The bandwidth pricing that the NBN Co charges retail service providers (RSPs) has again come under fire with suggestions that some RSPs may need to substantially increase the prices on some faster speed plans — particularly in regional areas — due to the economic impacts of fixed connectivity virtual circuit (CVC) pricing.
Speaking at the Communications and Policy Research Forum 2011, Market Clarity’s Shara Evans suggested the fixed $20 per megabit per second CVC fee should be reviewed – particularly as it had an impact on whether it was economical for RPS to service regional Australia.
“What we see is that there is no rhyme or reason in terms of whether it is worth servicing regional Australia or not – where it makes sense,” she said.
“Yes there will be some areas in metro Australia where you have a high enough take-up and it is worth servicing, but one needs to look very carefully at contention ratios and cost allocation methodology [RSPs] will use [to service regional areas].
“One possible conclusion [as a result of fixed CVC pricing] is there is no such thing as uniform national access pricing [for RSPs] due to the way the tariffs actually work when you put them into practice. The question is, what happens on [retail] prices?”
Evans said there were a number of possible ‘quick fixes’ to the issue of CVC pricing, including the introduction of bulk discount pricing, moving to usage-based pricing and moving to speed-based pricing.
“There are a whole range of things that could be done to fix this, but… I would surmise that there would be implications on the [NBN Co] business case if the CVC pricing changes dramatically,” she said. “There is no evidence I have been made aware of that the CVC pricing is slated to change.”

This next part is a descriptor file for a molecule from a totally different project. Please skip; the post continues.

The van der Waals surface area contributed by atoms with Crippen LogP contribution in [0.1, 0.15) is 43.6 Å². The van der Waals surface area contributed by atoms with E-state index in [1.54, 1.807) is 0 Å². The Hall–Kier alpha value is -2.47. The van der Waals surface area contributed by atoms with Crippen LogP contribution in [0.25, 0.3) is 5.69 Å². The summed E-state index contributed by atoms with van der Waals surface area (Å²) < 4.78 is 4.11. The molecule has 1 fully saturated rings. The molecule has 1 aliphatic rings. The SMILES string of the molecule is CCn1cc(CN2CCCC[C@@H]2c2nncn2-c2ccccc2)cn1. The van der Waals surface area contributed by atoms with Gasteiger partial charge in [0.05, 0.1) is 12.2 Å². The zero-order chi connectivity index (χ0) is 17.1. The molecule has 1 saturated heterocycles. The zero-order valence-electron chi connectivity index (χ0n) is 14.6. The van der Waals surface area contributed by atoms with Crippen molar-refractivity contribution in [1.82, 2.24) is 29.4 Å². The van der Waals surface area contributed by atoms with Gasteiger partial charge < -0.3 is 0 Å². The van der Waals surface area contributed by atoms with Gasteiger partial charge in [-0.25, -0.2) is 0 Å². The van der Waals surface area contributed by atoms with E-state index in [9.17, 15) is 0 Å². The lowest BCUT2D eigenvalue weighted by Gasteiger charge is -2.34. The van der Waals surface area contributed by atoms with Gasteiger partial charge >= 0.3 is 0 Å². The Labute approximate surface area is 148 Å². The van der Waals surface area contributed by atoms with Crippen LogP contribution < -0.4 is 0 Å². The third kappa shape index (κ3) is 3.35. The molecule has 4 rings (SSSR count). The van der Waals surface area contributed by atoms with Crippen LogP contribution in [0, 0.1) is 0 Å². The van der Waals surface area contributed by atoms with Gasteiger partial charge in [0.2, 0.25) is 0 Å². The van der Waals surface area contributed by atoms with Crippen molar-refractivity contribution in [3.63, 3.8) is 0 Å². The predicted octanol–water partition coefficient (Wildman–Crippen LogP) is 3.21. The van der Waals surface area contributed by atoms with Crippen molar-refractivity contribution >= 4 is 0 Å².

The comments echo those made by Internode’s general manager regulatory and corporate affairs, John Lindsay, before a joint committee hearing in October that regional service providers – particularly those that operated their own networks – were under threat due to the fixed $20 per megabit fee NBN Co charges.
“Largely our backhaul costs in capitals cities are fixed costs so as our traffic on those networks rises, our costs remain largely static,” said at the hearing. “So, our cost per megabit to use those networks actually falls as the costs remain the same as the traffic rises.
“The challenge for existing regional service providers is that they have all the traditional overheads of connecting to the NBN, all the overheads of running their existing network and they are already operating on very squeezed margins…
“It means that in the build-up to the NBN, those regional service providers face significant increased costs and a dual network operating overhead which is really likely to spell the end of them.”
Follow Tim Lohman on Twitter: @Tlohman